Living with irritable bowel syndrome or any chronic condition can feel like climbing up an insurmountable mountain. It can be demoralizing, isolating, frustrating and anxiety producing. The problem is without having the skills to effectively manage your stress, the higher the likelihood that it can trigger IBS flare up symptoms.
If you read my last post, I’m all about looking at the opportunity in every situation. I truly believe you have all the strength and power you need to help your IBS symptoms. The obstacles that you face today serve a higher purpose. The key is to be patient as you learn what that is. In this post, I’ll be talking about some stress management skills you can work on to help cultivate more resilience to handle the challenges you’ll face throughout your journey toward figuring out how to cure your IBS permanently.
How Stress can Trigger Irritable Bowel Symptoms
We would like to think we have highly evolved from the days of the caveman, but from a physiological standpoint we have not. Especially when it comes to digestion. Here is the deal. When you are running from a saber tooth tiger your body needs to prioritize and do it quickly. Your body typically is in favor of keeping you alive, so it will do what it needs to do to get you the hell away from that threat as fast as possible. Blood flow is directed away from the digestive system and directed to your limbs so you can make a quick getaway. Digestion is no longer a priority and gut motility is altered.
Studies have shown that people suffering with IBS have higher levels of cortisol, which triggers the release of histamine promoting an inflammatory response and worsening abdominal pain. It can also cause changes in your gut microbiome, which lowers your immune function making you more susceptible to infections that can make irritable bowel symptoms even worse.
Lastly, more recent research is looking at serotonin as being a major piece in the puzzle that is IBS. Serotonin has many functions within the body including sleep, mood, appetite, memory and learning. Additionally, serotonin appears to play an important role in regulating gut motility and transit time. So to sum it all up, when struggling with IBS you need to learn to handle your shit. Let’s take a look at the top 5 ways you can make that happen.
1) Mindfulness to manage pain and anxiety related to IBS.
Kabat-Zinn developed mindfulness-based stress reduction (MBSR), which is one of the most widely studied therapies for treatment in IBS management. He describes the mindfulness practice as “paying attention, on purpose, non-judgmentally to any thoughts, feelings and/or sensations that may arise,” with the end goal of not labeling anything as good or bad. As we talked about in my previous blog post, a feeling of anxiety and stress arises when a person chronically perceives a situation as causing harm or a threat, so by labeling a thought as just that and not placing any emotional attachments to it, Zahat found that it may help transition a person into a calm, less reactive state.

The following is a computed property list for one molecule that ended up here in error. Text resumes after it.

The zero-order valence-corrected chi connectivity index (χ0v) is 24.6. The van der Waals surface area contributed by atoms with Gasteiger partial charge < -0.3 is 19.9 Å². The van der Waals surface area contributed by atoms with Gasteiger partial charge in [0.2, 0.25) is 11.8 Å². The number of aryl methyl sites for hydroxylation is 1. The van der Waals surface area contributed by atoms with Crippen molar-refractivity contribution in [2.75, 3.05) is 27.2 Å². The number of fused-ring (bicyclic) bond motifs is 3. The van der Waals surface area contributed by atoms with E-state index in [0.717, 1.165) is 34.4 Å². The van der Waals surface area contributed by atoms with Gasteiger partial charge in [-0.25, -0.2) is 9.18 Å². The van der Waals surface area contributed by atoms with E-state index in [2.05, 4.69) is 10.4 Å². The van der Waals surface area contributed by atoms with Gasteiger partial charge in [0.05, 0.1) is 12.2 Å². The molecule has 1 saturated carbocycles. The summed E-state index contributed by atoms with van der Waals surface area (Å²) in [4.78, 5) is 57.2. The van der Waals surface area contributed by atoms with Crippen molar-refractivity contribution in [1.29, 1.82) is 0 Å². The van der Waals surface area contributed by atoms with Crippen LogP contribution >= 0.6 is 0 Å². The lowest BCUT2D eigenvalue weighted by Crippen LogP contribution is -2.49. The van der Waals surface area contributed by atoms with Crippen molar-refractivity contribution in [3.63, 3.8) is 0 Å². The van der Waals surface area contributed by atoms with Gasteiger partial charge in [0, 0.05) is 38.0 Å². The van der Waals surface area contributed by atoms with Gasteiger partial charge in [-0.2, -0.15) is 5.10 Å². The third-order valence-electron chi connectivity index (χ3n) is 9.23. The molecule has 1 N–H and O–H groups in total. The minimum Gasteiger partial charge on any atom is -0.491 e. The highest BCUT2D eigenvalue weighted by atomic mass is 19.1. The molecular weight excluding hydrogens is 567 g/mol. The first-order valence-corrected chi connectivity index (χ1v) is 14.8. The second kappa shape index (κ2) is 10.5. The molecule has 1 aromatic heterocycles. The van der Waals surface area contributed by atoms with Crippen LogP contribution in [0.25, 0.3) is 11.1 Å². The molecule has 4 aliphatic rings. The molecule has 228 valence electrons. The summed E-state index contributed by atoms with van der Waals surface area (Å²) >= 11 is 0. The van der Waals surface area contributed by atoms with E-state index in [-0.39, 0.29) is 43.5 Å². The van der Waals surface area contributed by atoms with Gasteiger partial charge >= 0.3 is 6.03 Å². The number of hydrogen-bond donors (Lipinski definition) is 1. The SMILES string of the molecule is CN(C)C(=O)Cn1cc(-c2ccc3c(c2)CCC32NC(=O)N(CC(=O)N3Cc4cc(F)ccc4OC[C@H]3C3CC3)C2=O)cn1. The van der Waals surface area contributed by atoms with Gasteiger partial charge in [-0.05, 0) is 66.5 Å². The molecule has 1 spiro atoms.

Practicing mindfulness is pretty remarkable if you think about it. Through MRI imaging, researchers were able to see those individuals suffering from IBS that practice mindfulness had increased blood flow to regions of the brain that were associated with sensation, memory and environmental recognition. Mindfulness may help lower emotional reactivity to pain, reduce the spiraling of negative thoughts, lower perceived pain intensity and lower emotional distress.
One way you can practice mindfulness is observing your thoughts like you were watching a movie. You will feel an emotion tied to that particular thought whether it be fear, anxiety or anger. Accept that emotion, it is not good or bad, it is just feedback. Look at your emotion with curiosity. What is your mind and body trying to tell you? What can you learn from that emotion? How is that emotion serving you? If XYZ was not longer a concern for you, what would you be able to accomplish? What is the easiest possible next step you can take to address that concern?
2) Practicing the Art of Minimalism to prevent IBS flare up symptoms
Let’s talk about an exercise I do a lot with my clients called “trim the fat.” It is where you evaluate your core values and look at how much time during the day is spent on doing the things that line up with those values. It can be helpful to do a time journal where you write down everything you do in 30 minute intervals for a couple days. Then, go back and evaluate what things are serving you and what things are not. You can actually free up a lot of time and space in your day by reducing how much you consume financially and socially.
Another bigger picture question you can ask yourself is “What is my purpose in life?” If you can figure out what your true passion and identity is, it makes it a lot easier to figure out what is a priority for you and what is not. I’m not here to tell you what you should value, it’s your life, it is ultimately your decision. However, I will tell you that you will alleviate a lot of stress by setting boundaries for yourself and spending the majority of your time doing things that are important to you and not other people. A friendly reminder here, you get to choose how you spend your time.
3) How to Create a Space of Solitude when Struggling with IBS